We went up to Malta for Easter last year. Easter came too early that year and most places weren't warm enough. But I've had enough of the London's never ending winter so any sunshine is better weather.
Hence, when we went to Malta it was slightly ahead of the beach season. It is most famous for its beaches but the beach crowd hadn't gathered yet and the 40min we spent on a beach was with jackets zipped up to the neck and hoodies protecting the ears from the cold wind. But that meant we saw Malta for Malta.
Hagar Qim and Mnadjra temples - we saw these on our last day though this is the first thing on the list of why to visit Malta. These are the oldest temples in the world, pre-dating the pyramids by about 2500 years. These temples however are not the oldest structures in Malta only dating to about 3500-4000 BC. But certainly the most well-preserved and standing structures. You can see clearly the different chambers, the pinkness of some of these limestone blocks that indicate the use of fire and the magnificent alignment that ensures sun rays flow through and focus on the inner most chamber on spring and autumn equinox as well as the summer and winter solstices. There were various pots and figurines found in these temples. Funnily enough, these well preserved structures are made out of large limestone blocks. They were preserved because they were surrounded by layers of different mud. Once the excavators found them, the limestone began to corrode due to the air and rain. Now they have this huge canopy over it but the sites need a better solution.
Azure Window - this is the second reason people come to Malta (the first being the beaches). It's a beautiful window of rock that has been eroded by the sea. Reminded me a lot of Durdle Door, Jurassic coast. Apart from being extraordinarily beautiful, it has recently become more popular because of Game of Thrones (the show, GoT) for being the location of the barbaric wedding of Khal Drogo to Daenerys Targaryen. Much of Season 1 was shot in Malta but the shooting of this particular scene apparently altered some of the natural rock formations and the environmental authority was not very happy, causing the shooting to be moved to Croatia instead. Given the boost to economy and tourism I'm sure Croatia is not complaining.
The two of these are on either ends of the country, so naturally on the either ends of the trip. On the first day of our trip, we made our way first by bus to the edge of Malta island, then by ferry across to Gozo island, then by bus again to the other edge of the Gozo island where the Azure Window is. After spending about an hour at the formation, we grabbed that same (hop-on hop-off) bus to Marslaforn which was the beach where we were freezing in the wind. Then we went to The Citadel in Victoria (Gozo) which again inspires a fan of A Song of Ice and Fire (ASOIF) with its narrow roads and high walls. We then went to Ggantija Temple which is yet another temple of similar age but unfortunately it was closed that day (for Easter).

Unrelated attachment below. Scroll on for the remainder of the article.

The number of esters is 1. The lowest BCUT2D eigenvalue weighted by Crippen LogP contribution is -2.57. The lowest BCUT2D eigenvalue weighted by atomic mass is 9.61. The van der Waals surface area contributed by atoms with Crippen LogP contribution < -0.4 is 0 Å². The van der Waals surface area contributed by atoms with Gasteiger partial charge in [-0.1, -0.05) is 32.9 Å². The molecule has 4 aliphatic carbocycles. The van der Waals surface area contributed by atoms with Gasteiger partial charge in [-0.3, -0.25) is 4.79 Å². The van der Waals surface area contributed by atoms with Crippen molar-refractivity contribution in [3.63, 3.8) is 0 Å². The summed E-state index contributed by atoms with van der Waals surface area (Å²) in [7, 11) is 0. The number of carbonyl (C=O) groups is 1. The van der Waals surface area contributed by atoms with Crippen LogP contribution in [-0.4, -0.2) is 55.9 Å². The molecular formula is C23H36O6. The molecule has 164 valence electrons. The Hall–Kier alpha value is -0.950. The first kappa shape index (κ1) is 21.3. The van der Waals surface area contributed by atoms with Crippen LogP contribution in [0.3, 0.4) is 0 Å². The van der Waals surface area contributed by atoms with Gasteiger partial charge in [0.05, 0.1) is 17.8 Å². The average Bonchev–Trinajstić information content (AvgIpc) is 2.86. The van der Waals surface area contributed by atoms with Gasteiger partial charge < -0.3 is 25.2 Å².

The next day we went to Valletta which is the capital city and a beautifully walled city that just screams GoT. We took a walking tour (of the city from the historic perspective rathar GoT but you just can't miss it when you are walking in the walkways of the Red Keep. We also crossed the water to the fort (which was also closed!) and to Cospicua In the evening we went to St Julian's for dinner which is a touristy area where all the fancy hotels overlooking the beach are. (We were staying at Sliema)
The day after we went to Mdina, the old capital, probably the tiniest ever walled city which ask explodes with GoT. For example, as you walk into Mdina you remember this is also the entrance of King's Landing and you feel you just walked into the sets. The whole city is so well-preserved that it is nearly like a set. The walls probably get washed every week, they are so sparkling clean, unlike a relic you would usually except. We also walked the road to Rabat, and I can't remember why. I vaguely recollect we wanted to watch the Dwejra cart ruts (Misraħ Għar il-Kbir) which are essentially some sort of tracks carved into the stones during prehistoric times and no one knows why. But we didn't go because they looked some what underwhelming.
The final day, as I already said, we visited the temples. Ghar Dalam caves were closed for viewing that day. Ghar Dalam caves trace the first of human activity that has been preserved dating some 5200 BC. Anyway, we had a brilliant historic visit to a beach country and flew back.